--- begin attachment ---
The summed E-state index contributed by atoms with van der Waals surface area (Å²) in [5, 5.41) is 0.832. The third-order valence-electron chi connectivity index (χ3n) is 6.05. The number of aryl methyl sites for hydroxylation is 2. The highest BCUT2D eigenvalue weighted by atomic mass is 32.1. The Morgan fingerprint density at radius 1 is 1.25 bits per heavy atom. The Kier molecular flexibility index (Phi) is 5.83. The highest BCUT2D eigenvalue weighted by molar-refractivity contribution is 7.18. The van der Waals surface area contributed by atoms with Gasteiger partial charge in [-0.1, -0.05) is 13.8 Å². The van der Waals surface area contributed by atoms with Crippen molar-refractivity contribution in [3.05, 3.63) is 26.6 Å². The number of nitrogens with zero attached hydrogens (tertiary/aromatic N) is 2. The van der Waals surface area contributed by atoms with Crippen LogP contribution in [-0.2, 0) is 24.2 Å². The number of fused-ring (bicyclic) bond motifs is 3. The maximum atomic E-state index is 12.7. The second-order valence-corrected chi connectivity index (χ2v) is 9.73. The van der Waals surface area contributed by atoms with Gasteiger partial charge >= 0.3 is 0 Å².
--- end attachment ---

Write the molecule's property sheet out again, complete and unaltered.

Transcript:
The summed E-state index contributed by atoms with van der Waals surface area (Å²) in [5, 5.41) is 0.832. The third-order valence-electron chi connectivity index (χ3n) is 6.05. The number of aryl methyl sites for hydroxylation is 2. The highest BCUT2D eigenvalue weighted by atomic mass is 32.1. The Morgan fingerprint density at radius 1 is 1.25 bits per heavy atom. The Kier molecular flexibility index (Phi) is 5.83. The highest BCUT2D eigenvalue weighted by molar-refractivity contribution is 7.18. The van der Waals surface area contributed by atoms with Gasteiger partial charge in [-0.1, -0.05) is 13.8 Å². The van der Waals surface area contributed by atoms with Crippen molar-refractivity contribution in [3.05, 3.63) is 26.6 Å². The number of nitrogens with zero attached hydrogens (tertiary/aromatic N) is 2. The van der Waals surface area contributed by atoms with Crippen LogP contribution in [-0.2, 0) is 24.2 Å². The number of fused-ring (bicyclic) bond motifs is 3. The maximum atomic E-state index is 12.7. The second-order valence-corrected chi connectivity index (χ2v) is 9.73. The van der Waals surface area contributed by atoms with Gasteiger partial charge >= 0.3 is 0 Å².